Constituents of Vertical-component Coda Waves at Long Periods
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Aki (1969) first modeled coda waves of a local earthquake as a superposition of scattered surface waves. This paper attempts to clarify the constituents of surface-wave coda at long periods at very long lapse times. For a large earthquake of magnitude 7 or larger, vertical component oscillation in periods from 90 to 180 s persists for more than 20 hours from the earthquake origin time. Although the early portion of the coda envelope is successfully modeled by assuming incoherent scattered Rayleigh waves by heterogeneities distributed all over the Earth, the later potion of the observed coda envelope (roughly later than 35,000 s) has systematically larger amplitude than theoretical prediction. To clarify the cause of this discrepancy, we studied the constituents of vertical-component seismograms of three large earthquakes recorded by the F-net in Japan using the f-k power spectral analysis. We found that the direct and scattered fundamental-mode Rayleigh waves of velocity about 3.7 km/s are dominant in the earlier part of each envelope. It justifies the use of a scattering model of the fundamental Rayleigh waves for synthesizing the envelope. At lapse times later than 20,000 s–35,000 s, higher modes with phase velocities around 20 km/s become dominant. The transition time to the dominance of higher modes is found to become earlier for a deeper focus earthquake. The small coda attenuation factor from (1.90±0.23) × 10−3 to (2.38±0.32) × 10−3 estimated from later coda envelopes recorded at IRIS stations distributed worldwide also agrees with the attenuation factor of spheroidal modes according to PREM. We may interpret that higher mode waves are uniformly distributed at large lapse time due to large velocity dispersion and/or scattering and they dominate over the fundamental mode waves because of smaller attenuation in the lower mantle. The coda attenuation measurement proposed by Aki is found to be useful even for long periods and at very large lapse times.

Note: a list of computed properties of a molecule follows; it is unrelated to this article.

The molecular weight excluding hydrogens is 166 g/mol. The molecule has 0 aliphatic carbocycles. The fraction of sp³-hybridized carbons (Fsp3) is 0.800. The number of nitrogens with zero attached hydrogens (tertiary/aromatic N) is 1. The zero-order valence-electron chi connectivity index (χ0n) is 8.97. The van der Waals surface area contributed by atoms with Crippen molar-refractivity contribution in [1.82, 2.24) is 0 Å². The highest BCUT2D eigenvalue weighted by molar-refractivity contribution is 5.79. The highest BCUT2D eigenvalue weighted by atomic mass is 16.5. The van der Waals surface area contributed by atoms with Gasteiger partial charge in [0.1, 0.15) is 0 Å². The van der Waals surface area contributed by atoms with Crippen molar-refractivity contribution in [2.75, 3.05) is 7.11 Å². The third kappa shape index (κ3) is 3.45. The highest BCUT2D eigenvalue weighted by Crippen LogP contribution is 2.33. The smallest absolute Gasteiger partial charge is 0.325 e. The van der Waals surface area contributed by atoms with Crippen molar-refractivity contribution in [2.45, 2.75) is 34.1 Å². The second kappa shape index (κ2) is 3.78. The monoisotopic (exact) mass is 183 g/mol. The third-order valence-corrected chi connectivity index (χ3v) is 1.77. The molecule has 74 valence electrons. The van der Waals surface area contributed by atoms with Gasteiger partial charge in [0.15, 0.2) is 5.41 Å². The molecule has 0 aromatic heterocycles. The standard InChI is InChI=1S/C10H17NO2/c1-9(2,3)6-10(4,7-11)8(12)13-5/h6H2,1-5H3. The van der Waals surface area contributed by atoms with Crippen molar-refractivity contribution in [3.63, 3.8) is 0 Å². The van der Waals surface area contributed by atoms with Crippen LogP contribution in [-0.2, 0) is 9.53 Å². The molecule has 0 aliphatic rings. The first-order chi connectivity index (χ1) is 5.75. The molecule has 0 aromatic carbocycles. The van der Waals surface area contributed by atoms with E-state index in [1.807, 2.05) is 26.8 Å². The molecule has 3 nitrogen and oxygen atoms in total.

KeywordsRayleigh waves coda heterogeneity seismic array scattering attenuation global seismology
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